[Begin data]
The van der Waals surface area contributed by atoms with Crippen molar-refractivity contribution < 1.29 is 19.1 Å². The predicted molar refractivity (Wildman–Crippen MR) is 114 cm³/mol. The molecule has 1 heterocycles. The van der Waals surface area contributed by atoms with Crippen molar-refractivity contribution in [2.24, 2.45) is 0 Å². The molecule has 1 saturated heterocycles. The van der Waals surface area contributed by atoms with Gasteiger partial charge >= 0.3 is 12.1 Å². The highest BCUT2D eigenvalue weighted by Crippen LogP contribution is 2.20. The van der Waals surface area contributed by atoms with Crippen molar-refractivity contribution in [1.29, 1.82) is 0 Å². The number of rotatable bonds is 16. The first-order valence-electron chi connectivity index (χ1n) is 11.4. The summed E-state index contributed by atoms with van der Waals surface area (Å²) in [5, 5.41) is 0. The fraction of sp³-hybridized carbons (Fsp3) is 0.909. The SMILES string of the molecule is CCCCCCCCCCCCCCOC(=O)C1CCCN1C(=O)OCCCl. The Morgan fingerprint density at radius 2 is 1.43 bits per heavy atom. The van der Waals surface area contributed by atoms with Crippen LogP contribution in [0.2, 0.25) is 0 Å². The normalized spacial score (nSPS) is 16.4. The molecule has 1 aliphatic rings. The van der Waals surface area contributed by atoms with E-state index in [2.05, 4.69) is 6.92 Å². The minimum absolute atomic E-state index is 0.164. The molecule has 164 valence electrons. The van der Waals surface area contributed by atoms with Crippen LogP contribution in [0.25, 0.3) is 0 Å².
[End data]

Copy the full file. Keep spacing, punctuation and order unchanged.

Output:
The van der Waals surface area contributed by atoms with Crippen molar-refractivity contribution < 1.29 is 19.1 Å². The predicted molar refractivity (Wildman–Crippen MR) is 114 cm³/mol. The molecule has 1 heterocycles. The van der Waals surface area contributed by atoms with Crippen molar-refractivity contribution in [2.24, 2.45) is 0 Å². The molecule has 1 saturated heterocycles. The van der Waals surface area contributed by atoms with Gasteiger partial charge >= 0.3 is 12.1 Å². The highest BCUT2D eigenvalue weighted by Crippen LogP contribution is 2.20. The van der Waals surface area contributed by atoms with Crippen molar-refractivity contribution in [1.29, 1.82) is 0 Å². The number of rotatable bonds is 16. The first-order valence-electron chi connectivity index (χ1n) is 11.4. The summed E-state index contributed by atoms with van der Waals surface area (Å²) in [5, 5.41) is 0. The fraction of sp³-hybridized carbons (Fsp3) is 0.909. The SMILES string of the molecule is CCCCCCCCCCCCCCOC(=O)C1CCCN1C(=O)OCCCl. The Morgan fingerprint density at radius 2 is 1.43 bits per heavy atom. The van der Waals surface area contributed by atoms with Crippen LogP contribution in [0.2, 0.25) is 0 Å². The normalized spacial score (nSPS) is 16.4. The molecule has 1 aliphatic rings. The van der Waals surface area contributed by atoms with E-state index in [2.05, 4.69) is 6.92 Å². The minimum absolute atomic E-state index is 0.164. The molecule has 164 valence electrons. The van der Waals surface area contributed by atoms with Crippen LogP contribution in [0.25, 0.3) is 0 Å².